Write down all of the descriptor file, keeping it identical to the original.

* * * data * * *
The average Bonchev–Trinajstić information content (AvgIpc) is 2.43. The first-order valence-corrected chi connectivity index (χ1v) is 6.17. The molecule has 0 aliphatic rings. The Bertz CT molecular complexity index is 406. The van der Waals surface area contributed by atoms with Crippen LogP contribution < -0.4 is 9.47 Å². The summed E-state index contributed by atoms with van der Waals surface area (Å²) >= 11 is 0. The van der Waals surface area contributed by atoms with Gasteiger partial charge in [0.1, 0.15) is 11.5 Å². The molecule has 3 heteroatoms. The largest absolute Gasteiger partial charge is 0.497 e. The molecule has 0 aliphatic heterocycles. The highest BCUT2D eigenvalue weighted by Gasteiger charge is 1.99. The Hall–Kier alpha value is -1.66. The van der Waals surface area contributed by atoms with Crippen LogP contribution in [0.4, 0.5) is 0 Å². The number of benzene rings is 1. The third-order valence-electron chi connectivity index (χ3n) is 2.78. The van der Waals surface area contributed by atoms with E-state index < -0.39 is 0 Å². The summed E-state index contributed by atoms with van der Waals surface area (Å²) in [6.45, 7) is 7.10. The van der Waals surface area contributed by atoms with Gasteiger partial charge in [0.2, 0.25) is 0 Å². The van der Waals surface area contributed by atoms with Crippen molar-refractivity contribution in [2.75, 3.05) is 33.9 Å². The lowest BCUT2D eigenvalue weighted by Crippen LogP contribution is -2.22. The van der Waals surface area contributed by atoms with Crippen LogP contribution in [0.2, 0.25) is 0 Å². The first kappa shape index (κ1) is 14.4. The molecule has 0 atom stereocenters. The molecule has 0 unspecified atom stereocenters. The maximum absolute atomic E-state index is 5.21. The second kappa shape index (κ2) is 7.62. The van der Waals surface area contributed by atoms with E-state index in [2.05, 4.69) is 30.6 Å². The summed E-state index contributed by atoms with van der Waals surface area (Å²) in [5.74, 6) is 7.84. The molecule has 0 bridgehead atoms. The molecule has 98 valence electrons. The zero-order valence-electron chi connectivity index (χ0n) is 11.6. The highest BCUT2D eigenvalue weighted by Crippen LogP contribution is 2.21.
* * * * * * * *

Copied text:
The average Bonchev–Trinajstić information content (AvgIpc) is 2.43. The first-order valence-corrected chi connectivity index (χ1v) is 6.17. The molecule has 0 aliphatic rings. The Bertz CT molecular complexity index is 406. The van der Waals surface area contributed by atoms with Crippen LogP contribution < -0.4 is 9.47 Å². The summed E-state index contributed by atoms with van der Waals surface area (Å²) >= 11 is 0. The van der Waals surface area contributed by atoms with Gasteiger partial charge in [0.1, 0.15) is 11.5 Å². The molecule has 3 heteroatoms. The largest absolute Gasteiger partial charge is 0.497 e. The molecule has 0 aliphatic heterocycles. The highest BCUT2D eigenvalue weighted by Gasteiger charge is 1.99. The Hall–Kier alpha value is -1.66. The van der Waals surface area contributed by atoms with Crippen LogP contribution in [0.4, 0.5) is 0 Å². The number of benzene rings is 1. The third-order valence-electron chi connectivity index (χ3n) is 2.78. The van der Waals surface area contributed by atoms with E-state index < -0.39 is 0 Å². The summed E-state index contributed by atoms with van der Waals surface area (Å²) in [6.45, 7) is 7.10. The van der Waals surface area contributed by atoms with Gasteiger partial charge in [0.2, 0.25) is 0 Å². The van der Waals surface area contributed by atoms with Crippen molar-refractivity contribution in [2.75, 3.05) is 33.9 Å². The lowest BCUT2D eigenvalue weighted by Crippen LogP contribution is -2.22. The van der Waals surface area contributed by atoms with Crippen LogP contribution in [0.2, 0.25) is 0 Å². The first kappa shape index (κ1) is 14.4. The molecule has 0 atom stereocenters. The molecule has 0 unspecified atom stereocenters. The maximum absolute atomic E-state index is 5.21. The second kappa shape index (κ2) is 7.62. The van der Waals surface area contributed by atoms with E-state index in [2.05, 4.69) is 30.6 Å². The summed E-state index contributed by atoms with van der Waals surface area (Å²) in [5.74, 6) is 7.84. The molecule has 0 bridgehead atoms. The molecule has 98 valence electrons. The zero-order valence-electron chi connectivity index (χ0n) is 11.6. The highest BCUT2D eigenvalue weighted by Crippen LogP contribution is 2.21.